With about a third of retirees dealing with some level of cognitive impairment or dementia, finding the right time to transfer control of finances to a trusted agent is paramount to preventing costly financial mistakes or exploitation, according to a new report.

But while a survey of investors 55 and older found that most them could identify a trusted agent, the majority said they worried that they may delay transferring control and that the delay may result in financial losses.

The cognitive decline survey polled 2,489 participants in the Vanguard Research Initiative, which is a voluntary panel of older account holders at Vanguard Group, according to the brief “Transferring Control of Finances: Timing Poses a Risk” by John Ameriks, head of the firm’s quantitative equity group, and published by the Center for Retirement Research at Boston College.

Seventy percent of respondents said their agent would be a child or child-in-law (they were not permitted to name a partner or spouse), 10% chose a sibling and 9% a trustee or institution, the survey said. The vast majority said their agent would be either very good or excellent at understanding their needs and desire, understanding their financial situation and pursuing their interests. And 76% felt their agent would be available when the time comes, the survey said.

However, that’s as far as retirees’ confidence went.

“For an agent to capably protect a person’s finances from the effects of cognitive decline, the transfer of financial control should occur before people make irreversible mistakes,” Ameriks wrote in the survey brief. “Many factors make it challenging to transfer control at the right time, including the elusiveness of cognitive decline.”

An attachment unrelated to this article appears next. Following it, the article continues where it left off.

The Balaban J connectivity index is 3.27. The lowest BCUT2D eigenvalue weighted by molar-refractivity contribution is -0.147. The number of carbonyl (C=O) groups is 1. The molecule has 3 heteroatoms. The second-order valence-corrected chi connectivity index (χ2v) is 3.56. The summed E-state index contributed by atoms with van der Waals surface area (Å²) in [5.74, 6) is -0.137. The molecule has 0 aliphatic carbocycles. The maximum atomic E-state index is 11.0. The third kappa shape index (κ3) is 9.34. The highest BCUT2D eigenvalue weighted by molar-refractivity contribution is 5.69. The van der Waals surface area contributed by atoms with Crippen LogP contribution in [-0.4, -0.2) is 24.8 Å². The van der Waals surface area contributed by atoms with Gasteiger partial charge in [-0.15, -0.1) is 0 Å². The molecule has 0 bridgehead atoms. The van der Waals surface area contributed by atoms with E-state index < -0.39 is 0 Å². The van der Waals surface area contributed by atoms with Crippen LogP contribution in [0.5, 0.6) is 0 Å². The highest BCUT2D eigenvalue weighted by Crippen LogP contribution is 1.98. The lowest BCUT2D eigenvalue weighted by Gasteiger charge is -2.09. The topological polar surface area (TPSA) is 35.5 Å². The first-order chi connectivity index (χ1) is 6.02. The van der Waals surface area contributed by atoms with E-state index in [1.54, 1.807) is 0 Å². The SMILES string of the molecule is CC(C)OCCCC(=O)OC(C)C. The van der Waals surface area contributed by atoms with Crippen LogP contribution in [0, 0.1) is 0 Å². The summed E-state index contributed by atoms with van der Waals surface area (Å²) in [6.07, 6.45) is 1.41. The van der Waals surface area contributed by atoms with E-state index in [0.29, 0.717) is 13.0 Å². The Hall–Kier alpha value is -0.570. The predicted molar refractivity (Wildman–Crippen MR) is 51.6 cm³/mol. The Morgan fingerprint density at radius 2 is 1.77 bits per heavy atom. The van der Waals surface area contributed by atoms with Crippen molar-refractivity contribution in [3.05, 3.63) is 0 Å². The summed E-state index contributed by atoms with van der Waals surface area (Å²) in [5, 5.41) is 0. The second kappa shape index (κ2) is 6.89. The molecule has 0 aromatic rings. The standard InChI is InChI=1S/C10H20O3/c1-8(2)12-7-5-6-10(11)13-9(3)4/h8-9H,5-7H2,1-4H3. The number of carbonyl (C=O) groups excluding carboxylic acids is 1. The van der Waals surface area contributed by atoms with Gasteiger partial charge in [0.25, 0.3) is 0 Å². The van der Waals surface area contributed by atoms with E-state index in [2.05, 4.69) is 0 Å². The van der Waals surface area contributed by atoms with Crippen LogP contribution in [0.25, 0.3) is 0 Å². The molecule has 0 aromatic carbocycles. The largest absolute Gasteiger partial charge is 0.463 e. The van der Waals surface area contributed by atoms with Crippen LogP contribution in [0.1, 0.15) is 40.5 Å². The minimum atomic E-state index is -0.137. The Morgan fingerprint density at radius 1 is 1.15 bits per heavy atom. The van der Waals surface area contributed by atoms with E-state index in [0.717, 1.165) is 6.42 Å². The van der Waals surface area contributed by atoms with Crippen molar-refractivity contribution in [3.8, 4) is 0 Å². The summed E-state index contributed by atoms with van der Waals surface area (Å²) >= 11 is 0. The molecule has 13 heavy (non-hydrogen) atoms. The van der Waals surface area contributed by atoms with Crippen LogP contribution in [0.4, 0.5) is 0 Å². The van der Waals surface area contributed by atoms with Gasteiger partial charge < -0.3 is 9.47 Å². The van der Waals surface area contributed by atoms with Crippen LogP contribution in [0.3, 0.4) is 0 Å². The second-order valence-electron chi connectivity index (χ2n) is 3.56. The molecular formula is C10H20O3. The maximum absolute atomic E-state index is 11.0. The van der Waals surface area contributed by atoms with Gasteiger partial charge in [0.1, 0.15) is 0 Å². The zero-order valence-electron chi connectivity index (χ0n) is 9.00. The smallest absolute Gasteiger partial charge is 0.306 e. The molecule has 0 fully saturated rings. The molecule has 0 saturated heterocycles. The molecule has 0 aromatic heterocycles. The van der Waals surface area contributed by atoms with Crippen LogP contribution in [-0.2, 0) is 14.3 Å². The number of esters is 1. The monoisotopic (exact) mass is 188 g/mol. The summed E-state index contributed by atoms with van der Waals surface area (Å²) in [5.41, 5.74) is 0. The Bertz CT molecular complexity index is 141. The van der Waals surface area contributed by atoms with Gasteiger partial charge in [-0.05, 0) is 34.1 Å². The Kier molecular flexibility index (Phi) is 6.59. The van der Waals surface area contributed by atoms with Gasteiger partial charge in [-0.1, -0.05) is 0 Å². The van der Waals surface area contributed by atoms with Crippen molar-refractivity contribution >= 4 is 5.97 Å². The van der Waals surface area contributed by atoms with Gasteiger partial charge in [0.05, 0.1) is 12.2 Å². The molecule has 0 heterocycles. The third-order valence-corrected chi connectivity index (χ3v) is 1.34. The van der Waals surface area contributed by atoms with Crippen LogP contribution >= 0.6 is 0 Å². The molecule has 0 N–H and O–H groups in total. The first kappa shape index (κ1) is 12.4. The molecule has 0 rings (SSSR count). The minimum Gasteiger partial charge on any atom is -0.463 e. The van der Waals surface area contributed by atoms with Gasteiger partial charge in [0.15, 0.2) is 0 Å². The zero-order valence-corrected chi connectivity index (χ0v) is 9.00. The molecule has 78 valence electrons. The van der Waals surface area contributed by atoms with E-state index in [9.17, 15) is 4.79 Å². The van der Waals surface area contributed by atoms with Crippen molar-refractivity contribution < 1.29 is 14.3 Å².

When given a hypothetical scenario of mild cognitive decline, respondents were charged with deciding when to transfer control to their trusted agent. Only 8% wanted to transfer control immediately even though that’s the option that would reduce the risk of financial mistakes the most, and on the flip side only 8% wanted to wait until they’d completely lost their ability to manage their finances.

The majority—84%—wanted to hit a sweet spot where they were willing to decline a little further before the transfer, but didn’t want to wait until their impairment grew to the point where they were more at risk of losses.

“Strikingly, respondents think the chances of missing the optimal timing are significant,” Ameriks wrote. “When asked about the subjective probability of having the transfer at the wrong time, the average respondent thinks there is a 35% chance of the transfer occurring too late and a 24% chance of it occurring too early.”

Reasons for a delayed transfer included the retiree not noticing their own decline, or getting to that point but not wanting to give up control. Other reasons were the agent not noticing the decline or not being available when the time came.

And the damage of a delayed transfer was estimated by the retirees to be quite high—18% of their total wealth.

The primary reason given for a premature transfer was the retiree’s concern that the agent would take control against their wishes, and the participants anticipated this would cost 10% of their total wealth.

“The survey respondents’ desire to keep control while still capable exposes them to the risk of a delayed transfer,” Ameriks wrote. “These results suggest that any measures that can help secure the optimal timing of the transfer of control – e.g., regular monitoring of cognitive abilities – can go a long way to protecting older Americans’ financial well-being.”